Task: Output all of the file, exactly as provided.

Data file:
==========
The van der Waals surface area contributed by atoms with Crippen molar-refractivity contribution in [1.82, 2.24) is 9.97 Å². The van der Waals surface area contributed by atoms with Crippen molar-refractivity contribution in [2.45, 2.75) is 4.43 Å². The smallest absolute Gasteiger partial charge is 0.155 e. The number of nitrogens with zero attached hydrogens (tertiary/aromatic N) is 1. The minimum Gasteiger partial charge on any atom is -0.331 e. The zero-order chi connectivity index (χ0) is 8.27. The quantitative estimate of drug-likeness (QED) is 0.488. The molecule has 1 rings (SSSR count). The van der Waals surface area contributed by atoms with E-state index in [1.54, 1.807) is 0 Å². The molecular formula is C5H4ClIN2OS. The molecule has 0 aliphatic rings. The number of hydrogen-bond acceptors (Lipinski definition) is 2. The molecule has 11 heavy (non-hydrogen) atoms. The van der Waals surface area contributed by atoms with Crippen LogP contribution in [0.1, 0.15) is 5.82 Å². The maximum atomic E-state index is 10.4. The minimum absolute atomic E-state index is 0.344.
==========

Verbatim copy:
The van der Waals surface area contributed by atoms with Crippen molar-refractivity contribution in [1.82, 2.24) is 9.97 Å². The van der Waals surface area contributed by atoms with Crippen molar-refractivity contribution in [2.45, 2.75) is 4.43 Å². The smallest absolute Gasteiger partial charge is 0.155 e. The number of nitrogens with zero attached hydrogens (tertiary/aromatic N) is 1. The minimum Gasteiger partial charge on any atom is -0.331 e. The zero-order chi connectivity index (χ0) is 8.27. The quantitative estimate of drug-likeness (QED) is 0.488. The molecule has 1 rings (SSSR count). The van der Waals surface area contributed by atoms with E-state index in [1.54, 1.807) is 0 Å². The molecular formula is C5H4ClIN2OS. The molecule has 0 aliphatic rings. The number of hydrogen-bond acceptors (Lipinski definition) is 2. The molecule has 11 heavy (non-hydrogen) atoms. The van der Waals surface area contributed by atoms with Crippen LogP contribution in [0.1, 0.15) is 5.82 Å². The maximum atomic E-state index is 10.4. The minimum absolute atomic E-state index is 0.344.